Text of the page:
Insights: Security of the Public

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Picture yourself having a good time with your significant other, friend or family member, at a sports event, like a basketball game. Your team wins, you’re about to leave and the next thing you know, something happens near-by that causes people to panic and run towards you. You have no idea what’s going on but you have to keep moving or people will run you over. Later you realize that you just witnessed a terrorist attack. How would you feel? What would you do?

I don’t know what I would do. Thankfully, I have never been near a terror attack, even though they have occurred at virtually all imaginable venues: a stadium, a movie theatre, a social services centre, a church … Just like many others, I’m concerned about visiting public spaces because one never knows what might happen. How can we protect ourselves and others should the worst case scenario happen?

From my point of view, a terrorist targets places where people gather close together, but where they’re not that focused on any particular person around them. None of us are able to keep an eye on every single person who’s within 10 meters of us, when we are at places like a metro station or a popular museum. Because of this proximity to other people, we also panic easier: we are not sure what’s going on, but because of the experiences we’ve had so far with terrorism, it’s better to react and get out as quickly as possible.

So why don’t we just check everyone for deadly weapons? I don’t think that’s an option, not with the current techniques and equipment. I personally don’t have the time or the interest to go through an airport-style security process every time I’m taking the metro, and I don’t even use it daily. They would just create crowded check-point lines, which are themselves just another target for a terrorist.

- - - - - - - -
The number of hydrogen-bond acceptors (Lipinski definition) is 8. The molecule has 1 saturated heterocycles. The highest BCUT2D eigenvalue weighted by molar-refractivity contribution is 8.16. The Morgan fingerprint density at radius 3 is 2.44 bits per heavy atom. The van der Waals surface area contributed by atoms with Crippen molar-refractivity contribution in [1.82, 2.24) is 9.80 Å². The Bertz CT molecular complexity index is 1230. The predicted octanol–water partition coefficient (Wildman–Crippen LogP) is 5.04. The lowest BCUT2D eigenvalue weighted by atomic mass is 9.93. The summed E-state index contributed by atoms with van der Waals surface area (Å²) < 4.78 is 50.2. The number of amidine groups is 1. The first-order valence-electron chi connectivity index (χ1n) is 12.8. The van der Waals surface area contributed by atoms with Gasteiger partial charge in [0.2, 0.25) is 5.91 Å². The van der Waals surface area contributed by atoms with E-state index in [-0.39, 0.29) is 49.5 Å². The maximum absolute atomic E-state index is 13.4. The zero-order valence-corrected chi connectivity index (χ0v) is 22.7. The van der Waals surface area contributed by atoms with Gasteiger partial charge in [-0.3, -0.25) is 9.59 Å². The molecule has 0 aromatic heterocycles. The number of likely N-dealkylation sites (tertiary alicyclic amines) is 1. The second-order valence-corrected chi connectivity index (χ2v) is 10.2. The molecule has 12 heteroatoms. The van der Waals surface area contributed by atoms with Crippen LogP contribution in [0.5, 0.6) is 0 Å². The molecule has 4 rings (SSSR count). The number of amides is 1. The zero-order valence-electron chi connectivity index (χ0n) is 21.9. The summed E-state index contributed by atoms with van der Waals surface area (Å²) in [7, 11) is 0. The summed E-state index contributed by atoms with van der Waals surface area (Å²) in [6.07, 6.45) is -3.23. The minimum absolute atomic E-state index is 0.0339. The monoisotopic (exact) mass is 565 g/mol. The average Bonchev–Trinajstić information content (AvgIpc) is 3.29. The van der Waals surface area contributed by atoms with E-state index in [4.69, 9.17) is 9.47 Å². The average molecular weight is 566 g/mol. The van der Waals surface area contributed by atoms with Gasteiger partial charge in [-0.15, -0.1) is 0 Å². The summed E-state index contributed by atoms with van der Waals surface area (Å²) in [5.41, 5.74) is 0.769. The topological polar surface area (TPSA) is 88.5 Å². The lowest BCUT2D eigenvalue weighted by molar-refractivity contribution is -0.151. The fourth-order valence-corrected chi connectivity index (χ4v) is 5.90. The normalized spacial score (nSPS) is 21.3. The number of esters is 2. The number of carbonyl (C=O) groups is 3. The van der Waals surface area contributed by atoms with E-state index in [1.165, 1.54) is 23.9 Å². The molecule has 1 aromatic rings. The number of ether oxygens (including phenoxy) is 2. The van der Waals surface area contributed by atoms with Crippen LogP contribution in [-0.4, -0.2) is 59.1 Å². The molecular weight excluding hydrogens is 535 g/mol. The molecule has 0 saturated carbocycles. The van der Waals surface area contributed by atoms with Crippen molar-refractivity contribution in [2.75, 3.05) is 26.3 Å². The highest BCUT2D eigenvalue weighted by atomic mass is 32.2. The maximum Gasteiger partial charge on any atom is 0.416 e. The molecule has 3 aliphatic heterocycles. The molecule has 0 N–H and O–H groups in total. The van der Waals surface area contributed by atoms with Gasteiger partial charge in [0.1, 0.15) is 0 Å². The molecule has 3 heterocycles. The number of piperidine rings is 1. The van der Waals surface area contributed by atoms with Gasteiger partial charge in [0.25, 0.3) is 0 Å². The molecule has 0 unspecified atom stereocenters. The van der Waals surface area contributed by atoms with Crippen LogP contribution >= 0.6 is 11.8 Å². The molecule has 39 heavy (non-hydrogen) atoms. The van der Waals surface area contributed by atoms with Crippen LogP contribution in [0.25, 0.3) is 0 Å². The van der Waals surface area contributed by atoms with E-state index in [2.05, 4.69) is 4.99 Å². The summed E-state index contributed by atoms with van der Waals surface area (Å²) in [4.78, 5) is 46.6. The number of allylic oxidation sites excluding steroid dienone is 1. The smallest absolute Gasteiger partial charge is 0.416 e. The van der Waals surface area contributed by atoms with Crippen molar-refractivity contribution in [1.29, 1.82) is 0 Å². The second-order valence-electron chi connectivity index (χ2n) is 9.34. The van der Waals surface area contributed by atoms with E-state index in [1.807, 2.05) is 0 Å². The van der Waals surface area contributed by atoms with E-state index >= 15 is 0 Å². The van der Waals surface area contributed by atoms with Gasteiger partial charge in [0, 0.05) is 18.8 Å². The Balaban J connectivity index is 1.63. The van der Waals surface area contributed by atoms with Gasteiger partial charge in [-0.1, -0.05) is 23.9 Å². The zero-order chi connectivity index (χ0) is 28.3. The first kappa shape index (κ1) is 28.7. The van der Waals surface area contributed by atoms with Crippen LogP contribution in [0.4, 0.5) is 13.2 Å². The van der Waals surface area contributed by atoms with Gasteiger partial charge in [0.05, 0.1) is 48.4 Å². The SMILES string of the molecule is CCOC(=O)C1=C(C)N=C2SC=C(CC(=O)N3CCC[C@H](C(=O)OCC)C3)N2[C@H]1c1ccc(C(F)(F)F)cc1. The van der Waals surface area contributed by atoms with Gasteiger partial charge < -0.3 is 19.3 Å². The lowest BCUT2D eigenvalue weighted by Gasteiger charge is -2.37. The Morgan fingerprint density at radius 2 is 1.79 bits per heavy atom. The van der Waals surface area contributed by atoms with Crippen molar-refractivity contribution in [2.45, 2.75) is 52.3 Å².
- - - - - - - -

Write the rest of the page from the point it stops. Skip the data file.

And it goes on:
What scares me the most about a terrorist attack is that it can kill so many people in a blink of an eye without any possibility for the police or security to interfere. Even when the attack fails, for example if a bomb doesn’t go off as planned, people can get hurt in the aftermath. Another factor to consider is the damage to buildings that the attack causes; it can destroy some of our favourite spots for a long time, if not for good.

Hence what could, would, should be a solution? Well, there is no simple fix to security anywhere, let alone a mass transit hub or a football stadium. However, we at Asqella have developed a passive walk-by people screening device – ARGON – which is unique in the field of security. Screening people with ARGON requires no divesting of small items nor stopping to pose, like in front of a whole-body imaging (WBI) device. These factors allow people to move quickly without interruption through the screening process.

ARGON detects large items concealed under clothing but it functions as a part of a larger security plan to ensure safety of all visitors and employees. When ARGON detects an anomaly, the other integrated security measures can aid in resolving the alarm the best way possible, whether that’s through additional screening and/or discreet capture of the person in question. Ultimately, the goal of security in public places is to find a way to screen people without creating an atmosphere of fear or uncertainty, but instead allowing us all to feel safe and go about our daily lives as usual.

To read more on ARGON, click here. To get in touch with Asqella, click here.